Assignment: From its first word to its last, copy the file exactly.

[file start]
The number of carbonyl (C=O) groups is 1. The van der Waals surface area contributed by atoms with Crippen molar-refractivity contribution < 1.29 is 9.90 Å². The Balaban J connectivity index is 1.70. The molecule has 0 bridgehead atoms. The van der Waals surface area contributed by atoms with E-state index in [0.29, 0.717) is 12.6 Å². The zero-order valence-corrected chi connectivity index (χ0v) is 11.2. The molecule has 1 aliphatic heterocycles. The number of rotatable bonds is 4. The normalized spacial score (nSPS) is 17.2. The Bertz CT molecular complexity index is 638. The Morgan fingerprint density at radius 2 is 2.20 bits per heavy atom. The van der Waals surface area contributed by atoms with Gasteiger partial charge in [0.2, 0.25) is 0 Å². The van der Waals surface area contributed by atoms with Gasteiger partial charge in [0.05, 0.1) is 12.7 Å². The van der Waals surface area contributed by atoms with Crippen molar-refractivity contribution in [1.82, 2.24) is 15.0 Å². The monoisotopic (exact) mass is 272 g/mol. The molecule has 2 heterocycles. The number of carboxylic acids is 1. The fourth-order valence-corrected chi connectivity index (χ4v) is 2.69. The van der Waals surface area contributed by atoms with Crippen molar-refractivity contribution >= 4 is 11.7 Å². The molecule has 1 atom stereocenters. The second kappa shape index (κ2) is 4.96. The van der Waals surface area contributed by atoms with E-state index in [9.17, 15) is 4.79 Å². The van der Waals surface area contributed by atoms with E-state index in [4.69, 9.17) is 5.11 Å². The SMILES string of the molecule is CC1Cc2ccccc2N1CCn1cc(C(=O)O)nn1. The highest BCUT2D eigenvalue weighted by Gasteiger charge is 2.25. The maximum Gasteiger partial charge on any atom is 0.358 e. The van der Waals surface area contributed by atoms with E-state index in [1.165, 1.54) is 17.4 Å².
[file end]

The number of carbonyl (C=O) groups is 1. The van der Waals surface area contributed by atoms with Crippen molar-refractivity contribution < 1.29 is 9.90 Å². The Balaban J connectivity index is 1.70. The molecule has 0 bridgehead atoms. The van der Waals surface area contributed by atoms with E-state index in [0.29, 0.717) is 12.6 Å². The zero-order valence-corrected chi connectivity index (χ0v) is 11.2. The molecule has 1 aliphatic heterocycles. The number of rotatable bonds is 4. The normalized spacial score (nSPS) is 17.2. The Bertz CT molecular complexity index is 638. The Morgan fingerprint density at radius 2 is 2.20 bits per heavy atom. The van der Waals surface area contributed by atoms with Gasteiger partial charge in [0.2, 0.25) is 0 Å². The van der Waals surface area contributed by atoms with Gasteiger partial charge in [0.05, 0.1) is 12.7 Å². The van der Waals surface area contributed by atoms with Crippen molar-refractivity contribution in [1.82, 2.24) is 15.0 Å². The monoisotopic (exact) mass is 272 g/mol. The molecule has 2 heterocycles. The number of carboxylic acids is 1. The fourth-order valence-corrected chi connectivity index (χ4v) is 2.69. The van der Waals surface area contributed by atoms with Crippen molar-refractivity contribution >= 4 is 11.7 Å². The molecule has 1 atom stereocenters. The second kappa shape index (κ2) is 4.96. The van der Waals surface area contributed by atoms with E-state index in [9.17, 15) is 4.79 Å². The van der Waals surface area contributed by atoms with E-state index in [4.69, 9.17) is 5.11 Å². The SMILES string of the molecule is CC1Cc2ccccc2N1CCn1cc(C(=O)O)nn1. The highest BCUT2D eigenvalue weighted by Gasteiger charge is 2.25. The maximum Gasteiger partial charge on any atom is 0.358 e. The van der Waals surface area contributed by atoms with E-state index in [1.165, 1.54) is 17.4 Å².